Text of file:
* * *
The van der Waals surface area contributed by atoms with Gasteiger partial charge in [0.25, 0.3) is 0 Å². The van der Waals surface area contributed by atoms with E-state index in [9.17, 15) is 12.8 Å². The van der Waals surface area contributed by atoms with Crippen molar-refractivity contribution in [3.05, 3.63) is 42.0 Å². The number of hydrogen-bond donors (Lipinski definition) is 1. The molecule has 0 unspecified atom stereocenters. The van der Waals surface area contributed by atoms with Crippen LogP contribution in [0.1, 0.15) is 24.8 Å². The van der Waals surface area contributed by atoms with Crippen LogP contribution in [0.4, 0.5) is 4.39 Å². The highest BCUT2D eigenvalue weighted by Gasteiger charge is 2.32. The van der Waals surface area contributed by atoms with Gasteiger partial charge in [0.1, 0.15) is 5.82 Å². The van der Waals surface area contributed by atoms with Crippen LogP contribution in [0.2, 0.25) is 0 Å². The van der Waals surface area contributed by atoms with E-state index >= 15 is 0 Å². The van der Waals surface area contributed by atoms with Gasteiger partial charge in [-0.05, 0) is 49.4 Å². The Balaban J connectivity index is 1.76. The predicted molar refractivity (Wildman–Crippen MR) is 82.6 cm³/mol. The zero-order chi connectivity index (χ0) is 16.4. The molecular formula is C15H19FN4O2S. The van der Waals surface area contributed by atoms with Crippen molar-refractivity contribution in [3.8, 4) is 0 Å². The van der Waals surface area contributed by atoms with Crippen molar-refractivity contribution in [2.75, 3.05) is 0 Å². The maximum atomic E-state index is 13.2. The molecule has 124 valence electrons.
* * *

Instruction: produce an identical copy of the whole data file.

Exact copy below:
The van der Waals surface area contributed by atoms with Gasteiger partial charge in [0.25, 0.3) is 0 Å². The van der Waals surface area contributed by atoms with E-state index in [9.17, 15) is 12.8 Å². The van der Waals surface area contributed by atoms with Crippen molar-refractivity contribution in [3.05, 3.63) is 42.0 Å². The number of hydrogen-bond donors (Lipinski definition) is 1. The molecule has 0 unspecified atom stereocenters. The van der Waals surface area contributed by atoms with Crippen LogP contribution in [0.1, 0.15) is 24.8 Å². The van der Waals surface area contributed by atoms with Crippen LogP contribution in [0.4, 0.5) is 4.39 Å². The highest BCUT2D eigenvalue weighted by Gasteiger charge is 2.32. The van der Waals surface area contributed by atoms with Gasteiger partial charge in [0.1, 0.15) is 5.82 Å². The van der Waals surface area contributed by atoms with Crippen LogP contribution in [0.2, 0.25) is 0 Å². The van der Waals surface area contributed by atoms with E-state index >= 15 is 0 Å². The van der Waals surface area contributed by atoms with Gasteiger partial charge in [-0.05, 0) is 49.4 Å². The Balaban J connectivity index is 1.76. The predicted molar refractivity (Wildman–Crippen MR) is 82.6 cm³/mol. The zero-order chi connectivity index (χ0) is 16.4. The molecular formula is C15H19FN4O2S. The van der Waals surface area contributed by atoms with Crippen molar-refractivity contribution in [3.8, 4) is 0 Å². The van der Waals surface area contributed by atoms with Crippen molar-refractivity contribution in [2.75, 3.05) is 0 Å². The maximum atomic E-state index is 13.2. The molecule has 124 valence electrons.